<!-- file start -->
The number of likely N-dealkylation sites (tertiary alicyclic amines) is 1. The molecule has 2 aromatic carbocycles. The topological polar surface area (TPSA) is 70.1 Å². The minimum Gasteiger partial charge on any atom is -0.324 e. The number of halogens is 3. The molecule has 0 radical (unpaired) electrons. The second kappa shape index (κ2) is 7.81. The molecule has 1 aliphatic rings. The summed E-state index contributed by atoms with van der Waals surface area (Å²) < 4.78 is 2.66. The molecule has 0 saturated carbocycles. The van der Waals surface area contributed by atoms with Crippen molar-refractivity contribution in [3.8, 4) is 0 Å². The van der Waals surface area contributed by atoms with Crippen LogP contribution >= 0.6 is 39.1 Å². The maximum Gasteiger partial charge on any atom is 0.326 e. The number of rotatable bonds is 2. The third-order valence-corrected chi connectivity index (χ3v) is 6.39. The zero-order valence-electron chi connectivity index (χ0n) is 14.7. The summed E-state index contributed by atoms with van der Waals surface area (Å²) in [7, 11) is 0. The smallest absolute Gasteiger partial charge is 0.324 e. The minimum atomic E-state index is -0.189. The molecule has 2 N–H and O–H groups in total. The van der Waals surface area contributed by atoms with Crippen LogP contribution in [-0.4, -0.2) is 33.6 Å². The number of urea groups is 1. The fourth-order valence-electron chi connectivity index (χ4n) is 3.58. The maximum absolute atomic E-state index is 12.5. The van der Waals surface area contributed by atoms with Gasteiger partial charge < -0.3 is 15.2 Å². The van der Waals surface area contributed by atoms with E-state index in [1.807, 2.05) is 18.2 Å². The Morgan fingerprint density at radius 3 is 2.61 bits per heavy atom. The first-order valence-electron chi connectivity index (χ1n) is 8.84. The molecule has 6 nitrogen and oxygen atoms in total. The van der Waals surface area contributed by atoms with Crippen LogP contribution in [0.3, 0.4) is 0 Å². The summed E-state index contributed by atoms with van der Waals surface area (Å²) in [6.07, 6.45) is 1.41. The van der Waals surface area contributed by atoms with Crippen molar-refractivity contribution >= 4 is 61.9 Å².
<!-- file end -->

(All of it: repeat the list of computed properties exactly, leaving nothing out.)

The number of likely N-dealkylation sites (tertiary alicyclic amines) is 1. The molecule has 2 aromatic carbocycles. The topological polar surface area (TPSA) is 70.1 Å². The minimum Gasteiger partial charge on any atom is -0.324 e. The number of halogens is 3. The molecule has 0 radical (unpaired) electrons. The second kappa shape index (κ2) is 7.81. The molecule has 1 aliphatic rings. The summed E-state index contributed by atoms with van der Waals surface area (Å²) < 4.78 is 2.66. The molecule has 0 saturated carbocycles. The van der Waals surface area contributed by atoms with Crippen molar-refractivity contribution in [3.8, 4) is 0 Å². The van der Waals surface area contributed by atoms with Crippen LogP contribution >= 0.6 is 39.1 Å². The maximum Gasteiger partial charge on any atom is 0.326 e. The number of rotatable bonds is 2. The third-order valence-corrected chi connectivity index (χ3v) is 6.39. The zero-order valence-electron chi connectivity index (χ0n) is 14.7. The summed E-state index contributed by atoms with van der Waals surface area (Å²) in [7, 11) is 0. The smallest absolute Gasteiger partial charge is 0.324 e. The minimum atomic E-state index is -0.189. The molecule has 2 N–H and O–H groups in total. The van der Waals surface area contributed by atoms with Crippen LogP contribution in [-0.4, -0.2) is 33.6 Å². The number of urea groups is 1. The fourth-order valence-electron chi connectivity index (χ4n) is 3.58. The maximum absolute atomic E-state index is 12.5. The van der Waals surface area contributed by atoms with Gasteiger partial charge < -0.3 is 15.2 Å². The van der Waals surface area contributed by atoms with E-state index in [1.807, 2.05) is 18.2 Å². The Morgan fingerprint density at radius 3 is 2.61 bits per heavy atom. The first-order valence-electron chi connectivity index (χ1n) is 8.84. The molecule has 6 nitrogen and oxygen atoms in total. The van der Waals surface area contributed by atoms with Crippen LogP contribution in [0.3, 0.4) is 0 Å². The summed E-state index contributed by atoms with van der Waals surface area (Å²) in [6.07, 6.45) is 1.41. The van der Waals surface area contributed by atoms with Crippen molar-refractivity contribution >= 4 is 61.9 Å².